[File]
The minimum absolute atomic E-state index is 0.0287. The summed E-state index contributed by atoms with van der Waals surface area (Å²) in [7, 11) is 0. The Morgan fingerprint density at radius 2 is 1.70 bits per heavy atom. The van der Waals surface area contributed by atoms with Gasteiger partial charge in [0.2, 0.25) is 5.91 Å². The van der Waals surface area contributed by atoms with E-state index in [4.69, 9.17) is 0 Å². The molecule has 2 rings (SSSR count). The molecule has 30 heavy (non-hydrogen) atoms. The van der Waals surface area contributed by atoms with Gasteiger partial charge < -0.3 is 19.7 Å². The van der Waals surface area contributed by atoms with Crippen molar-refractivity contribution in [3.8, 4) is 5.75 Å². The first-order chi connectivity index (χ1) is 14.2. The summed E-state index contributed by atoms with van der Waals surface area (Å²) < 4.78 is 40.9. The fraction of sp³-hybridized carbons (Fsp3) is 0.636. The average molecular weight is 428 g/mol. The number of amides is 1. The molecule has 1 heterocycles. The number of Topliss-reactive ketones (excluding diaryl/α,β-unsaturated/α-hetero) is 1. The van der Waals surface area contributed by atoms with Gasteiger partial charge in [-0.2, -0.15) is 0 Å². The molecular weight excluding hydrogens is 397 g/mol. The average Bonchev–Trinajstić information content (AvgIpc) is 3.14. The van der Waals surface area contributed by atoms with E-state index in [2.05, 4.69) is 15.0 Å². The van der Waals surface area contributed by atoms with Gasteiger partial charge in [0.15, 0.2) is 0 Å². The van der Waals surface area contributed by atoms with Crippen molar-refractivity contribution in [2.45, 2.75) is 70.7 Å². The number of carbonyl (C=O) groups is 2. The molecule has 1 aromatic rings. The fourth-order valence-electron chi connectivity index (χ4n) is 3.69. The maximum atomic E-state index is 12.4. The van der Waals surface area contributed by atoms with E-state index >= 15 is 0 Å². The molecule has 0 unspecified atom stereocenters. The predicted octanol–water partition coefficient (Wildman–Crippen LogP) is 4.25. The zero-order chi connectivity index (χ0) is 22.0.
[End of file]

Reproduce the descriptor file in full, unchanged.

The minimum absolute atomic E-state index is 0.0287. The summed E-state index contributed by atoms with van der Waals surface area (Å²) in [7, 11) is 0. The Morgan fingerprint density at radius 2 is 1.70 bits per heavy atom. The van der Waals surface area contributed by atoms with Gasteiger partial charge in [0.2, 0.25) is 5.91 Å². The van der Waals surface area contributed by atoms with E-state index in [4.69, 9.17) is 0 Å². The molecule has 2 rings (SSSR count). The molecule has 30 heavy (non-hydrogen) atoms. The van der Waals surface area contributed by atoms with Gasteiger partial charge < -0.3 is 19.7 Å². The van der Waals surface area contributed by atoms with Crippen molar-refractivity contribution in [3.8, 4) is 5.75 Å². The first-order chi connectivity index (χ1) is 14.2. The summed E-state index contributed by atoms with van der Waals surface area (Å²) < 4.78 is 40.9. The fraction of sp³-hybridized carbons (Fsp3) is 0.636. The average molecular weight is 428 g/mol. The number of amides is 1. The molecule has 1 heterocycles. The number of Topliss-reactive ketones (excluding diaryl/α,β-unsaturated/α-hetero) is 1. The van der Waals surface area contributed by atoms with Gasteiger partial charge in [-0.2, -0.15) is 0 Å². The molecular weight excluding hydrogens is 397 g/mol. The average Bonchev–Trinajstić information content (AvgIpc) is 3.14. The van der Waals surface area contributed by atoms with E-state index in [2.05, 4.69) is 15.0 Å². The van der Waals surface area contributed by atoms with Gasteiger partial charge in [0.15, 0.2) is 0 Å². The van der Waals surface area contributed by atoms with Crippen molar-refractivity contribution in [2.45, 2.75) is 70.7 Å². The number of carbonyl (C=O) groups is 2. The molecule has 1 aromatic rings. The fourth-order valence-electron chi connectivity index (χ4n) is 3.69. The maximum atomic E-state index is 12.4. The van der Waals surface area contributed by atoms with E-state index >= 15 is 0 Å². The molecule has 0 unspecified atom stereocenters. The predicted octanol–water partition coefficient (Wildman–Crippen LogP) is 4.25. The zero-order chi connectivity index (χ0) is 22.0.